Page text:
School Library Journal - School Library Journal
Gr 2-4On a visit to the natural history museum, Ms. Leonard-Brakthurst quietly gets her rampaging class's attention with a cautionary tale about Harry Walfish, her mischievous classmate who was once locked in the museum. Harry's initial glee changes to terror when the animals slowly come to life; fleeing wildly through the darkened halls, he ends up in the monkey room, where guards and his teacher find him at midnight, cowering in an exhibit case surrounded by animal specimens pressing on the glass. The creatures that regard Harry unblinkingly in Floca's cartoon illustrations seem more surprised and curious than menacing, and though Ms. Leonard-Brakthurst waves her arms dramatically, she tells the tale in a detached, precise way, inserting an occasional scientific name or fact, finishing with the assurance that, of course, she has only Harry's word that any of this happened. Children aren't likely to be as spooked by the episode as Ms. Leonard-Brakthurst's class is, but most will get the gently delivered point about behavior in public places.John Peters, New York Public Library
For his first solo outing, Floca (illustrator of Avi's Poppy, 1995) has created a whopper that operates on a number of levels: as a zoological exploration, as a wry cautionary tale, and as a story of just deserts.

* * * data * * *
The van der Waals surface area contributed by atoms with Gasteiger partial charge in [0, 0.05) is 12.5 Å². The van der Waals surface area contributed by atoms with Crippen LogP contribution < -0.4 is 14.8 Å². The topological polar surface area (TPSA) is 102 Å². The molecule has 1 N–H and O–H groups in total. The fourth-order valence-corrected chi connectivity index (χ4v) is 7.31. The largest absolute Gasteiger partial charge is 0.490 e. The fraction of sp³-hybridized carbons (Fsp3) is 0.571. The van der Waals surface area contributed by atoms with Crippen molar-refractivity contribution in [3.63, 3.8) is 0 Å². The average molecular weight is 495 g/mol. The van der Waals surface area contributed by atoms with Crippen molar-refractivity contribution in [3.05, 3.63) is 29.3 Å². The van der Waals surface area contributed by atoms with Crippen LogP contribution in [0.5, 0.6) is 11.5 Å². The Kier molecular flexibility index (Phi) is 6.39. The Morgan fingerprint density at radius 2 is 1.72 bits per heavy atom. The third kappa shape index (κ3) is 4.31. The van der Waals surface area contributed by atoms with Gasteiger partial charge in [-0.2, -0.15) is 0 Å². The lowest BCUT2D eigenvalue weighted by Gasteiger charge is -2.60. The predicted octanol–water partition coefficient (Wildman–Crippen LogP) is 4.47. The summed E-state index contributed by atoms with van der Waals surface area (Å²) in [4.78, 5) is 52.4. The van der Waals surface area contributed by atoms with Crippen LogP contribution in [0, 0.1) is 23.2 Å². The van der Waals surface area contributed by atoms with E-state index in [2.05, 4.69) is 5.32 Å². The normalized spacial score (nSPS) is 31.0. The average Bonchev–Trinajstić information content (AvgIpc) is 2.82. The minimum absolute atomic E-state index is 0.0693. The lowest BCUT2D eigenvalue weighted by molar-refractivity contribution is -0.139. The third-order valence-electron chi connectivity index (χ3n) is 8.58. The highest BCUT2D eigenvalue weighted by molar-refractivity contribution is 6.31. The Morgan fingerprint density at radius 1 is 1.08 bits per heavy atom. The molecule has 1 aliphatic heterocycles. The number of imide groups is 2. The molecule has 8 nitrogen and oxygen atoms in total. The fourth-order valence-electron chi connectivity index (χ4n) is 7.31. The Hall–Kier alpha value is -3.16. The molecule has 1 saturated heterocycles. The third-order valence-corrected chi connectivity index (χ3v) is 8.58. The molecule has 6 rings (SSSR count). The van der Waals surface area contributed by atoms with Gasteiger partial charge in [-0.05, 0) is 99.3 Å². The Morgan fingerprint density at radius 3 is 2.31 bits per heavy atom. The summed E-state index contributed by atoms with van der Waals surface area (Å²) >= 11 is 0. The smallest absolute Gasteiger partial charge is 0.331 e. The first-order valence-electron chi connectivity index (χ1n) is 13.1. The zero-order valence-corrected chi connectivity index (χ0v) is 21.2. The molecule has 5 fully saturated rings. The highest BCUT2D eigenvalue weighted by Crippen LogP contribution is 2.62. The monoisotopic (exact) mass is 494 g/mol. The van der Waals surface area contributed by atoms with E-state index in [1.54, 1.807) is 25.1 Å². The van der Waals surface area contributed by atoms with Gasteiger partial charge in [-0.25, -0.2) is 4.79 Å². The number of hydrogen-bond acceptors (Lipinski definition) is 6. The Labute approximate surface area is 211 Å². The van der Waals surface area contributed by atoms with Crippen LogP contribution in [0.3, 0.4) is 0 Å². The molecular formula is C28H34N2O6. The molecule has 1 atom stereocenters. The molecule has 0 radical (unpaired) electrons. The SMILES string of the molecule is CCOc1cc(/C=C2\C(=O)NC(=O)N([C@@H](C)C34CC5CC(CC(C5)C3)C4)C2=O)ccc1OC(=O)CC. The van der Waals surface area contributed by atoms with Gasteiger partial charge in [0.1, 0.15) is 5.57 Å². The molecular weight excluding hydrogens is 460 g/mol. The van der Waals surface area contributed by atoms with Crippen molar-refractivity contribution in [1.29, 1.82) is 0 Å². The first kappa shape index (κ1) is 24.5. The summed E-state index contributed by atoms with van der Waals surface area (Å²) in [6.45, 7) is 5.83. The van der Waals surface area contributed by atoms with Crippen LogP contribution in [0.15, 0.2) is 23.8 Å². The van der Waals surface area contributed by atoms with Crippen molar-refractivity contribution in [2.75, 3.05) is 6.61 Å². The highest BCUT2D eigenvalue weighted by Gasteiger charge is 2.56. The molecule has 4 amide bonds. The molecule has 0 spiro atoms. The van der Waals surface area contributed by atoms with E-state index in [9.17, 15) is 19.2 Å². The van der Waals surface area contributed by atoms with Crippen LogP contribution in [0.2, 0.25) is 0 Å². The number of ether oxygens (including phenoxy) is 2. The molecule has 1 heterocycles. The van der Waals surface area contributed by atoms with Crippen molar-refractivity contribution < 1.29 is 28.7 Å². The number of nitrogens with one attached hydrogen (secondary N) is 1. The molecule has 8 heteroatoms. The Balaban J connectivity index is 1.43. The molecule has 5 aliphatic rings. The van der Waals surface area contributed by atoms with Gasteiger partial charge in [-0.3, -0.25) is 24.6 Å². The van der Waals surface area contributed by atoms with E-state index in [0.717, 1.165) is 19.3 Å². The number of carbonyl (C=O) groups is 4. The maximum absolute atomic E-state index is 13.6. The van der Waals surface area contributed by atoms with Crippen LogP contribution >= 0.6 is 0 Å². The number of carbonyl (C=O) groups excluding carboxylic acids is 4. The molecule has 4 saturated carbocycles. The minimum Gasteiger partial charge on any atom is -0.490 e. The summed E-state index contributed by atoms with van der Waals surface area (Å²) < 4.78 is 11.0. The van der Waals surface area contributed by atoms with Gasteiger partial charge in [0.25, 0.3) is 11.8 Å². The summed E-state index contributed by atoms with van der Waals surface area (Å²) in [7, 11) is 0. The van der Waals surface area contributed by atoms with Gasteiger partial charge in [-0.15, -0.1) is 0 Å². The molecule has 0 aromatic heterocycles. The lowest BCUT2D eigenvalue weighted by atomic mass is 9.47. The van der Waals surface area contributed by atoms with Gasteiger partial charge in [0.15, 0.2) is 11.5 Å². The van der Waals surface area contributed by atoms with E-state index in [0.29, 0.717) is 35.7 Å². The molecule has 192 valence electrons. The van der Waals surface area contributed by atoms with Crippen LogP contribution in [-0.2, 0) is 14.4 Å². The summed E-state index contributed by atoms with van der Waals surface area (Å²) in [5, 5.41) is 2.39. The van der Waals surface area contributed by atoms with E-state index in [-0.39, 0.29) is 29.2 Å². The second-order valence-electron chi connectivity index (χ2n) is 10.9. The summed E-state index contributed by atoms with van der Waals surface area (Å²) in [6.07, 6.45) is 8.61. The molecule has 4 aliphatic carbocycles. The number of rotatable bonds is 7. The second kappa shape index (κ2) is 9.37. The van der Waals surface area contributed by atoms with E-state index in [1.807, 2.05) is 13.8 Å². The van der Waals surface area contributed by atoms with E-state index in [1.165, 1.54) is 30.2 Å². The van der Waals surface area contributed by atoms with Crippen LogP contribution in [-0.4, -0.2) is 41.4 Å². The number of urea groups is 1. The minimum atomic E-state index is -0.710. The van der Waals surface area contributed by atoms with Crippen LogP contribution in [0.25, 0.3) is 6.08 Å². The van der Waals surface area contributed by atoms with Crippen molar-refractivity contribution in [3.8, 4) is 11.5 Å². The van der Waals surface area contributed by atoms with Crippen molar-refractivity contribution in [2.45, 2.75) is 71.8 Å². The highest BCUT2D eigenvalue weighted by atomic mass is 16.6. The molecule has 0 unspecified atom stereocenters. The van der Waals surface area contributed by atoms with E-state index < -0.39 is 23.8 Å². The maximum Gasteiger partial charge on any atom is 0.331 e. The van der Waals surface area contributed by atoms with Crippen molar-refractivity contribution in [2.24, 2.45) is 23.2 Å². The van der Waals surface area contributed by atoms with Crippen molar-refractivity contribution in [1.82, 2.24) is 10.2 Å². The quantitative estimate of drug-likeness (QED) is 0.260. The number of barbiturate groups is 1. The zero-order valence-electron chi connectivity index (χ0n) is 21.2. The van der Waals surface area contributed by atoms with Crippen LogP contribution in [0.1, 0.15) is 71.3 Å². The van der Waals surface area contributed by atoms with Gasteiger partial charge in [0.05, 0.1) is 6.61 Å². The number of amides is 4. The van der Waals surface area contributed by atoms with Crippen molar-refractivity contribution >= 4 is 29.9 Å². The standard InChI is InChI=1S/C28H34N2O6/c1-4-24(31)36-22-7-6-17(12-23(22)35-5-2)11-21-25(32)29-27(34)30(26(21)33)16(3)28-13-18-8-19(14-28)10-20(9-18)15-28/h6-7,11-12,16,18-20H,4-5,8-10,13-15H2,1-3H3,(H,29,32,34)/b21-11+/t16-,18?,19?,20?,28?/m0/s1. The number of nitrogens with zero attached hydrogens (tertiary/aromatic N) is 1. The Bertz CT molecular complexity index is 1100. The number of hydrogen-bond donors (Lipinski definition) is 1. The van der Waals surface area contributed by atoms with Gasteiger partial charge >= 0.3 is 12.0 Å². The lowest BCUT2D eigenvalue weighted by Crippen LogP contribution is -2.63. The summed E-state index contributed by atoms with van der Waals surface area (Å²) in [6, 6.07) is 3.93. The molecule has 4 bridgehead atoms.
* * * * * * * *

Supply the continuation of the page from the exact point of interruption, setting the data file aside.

Rambunctious young Harry Walfish, whose legend lives on in the tale delivered by Ms. Leonard-Brakthurst to her rowdy charges at the Natural History Museum, made an extraordinary pest of himself when his class visited that very same institution. Harry, following a day of havoc, is inadvertently locked in the museum when it closes for the night; the exhibits come to life and scare the willies out of him. When he is finally rescued, he is a new Harrya quiet Harry, permanently humbled. Ms. Leonard- Brakthurst's class, not surprisingly, shifts into a quiet mode, too. Floca drolly insinuates a wonderful bestiary into the storyfrom the rufous-rumped woodhewer ("Xiphorhynchus erythropygius, I believe," notes Ms. Leonard-Brakthurst) to a pygmy marmoset (Callithrix pygmaea), while his crisp, animated watercolors add to the fun.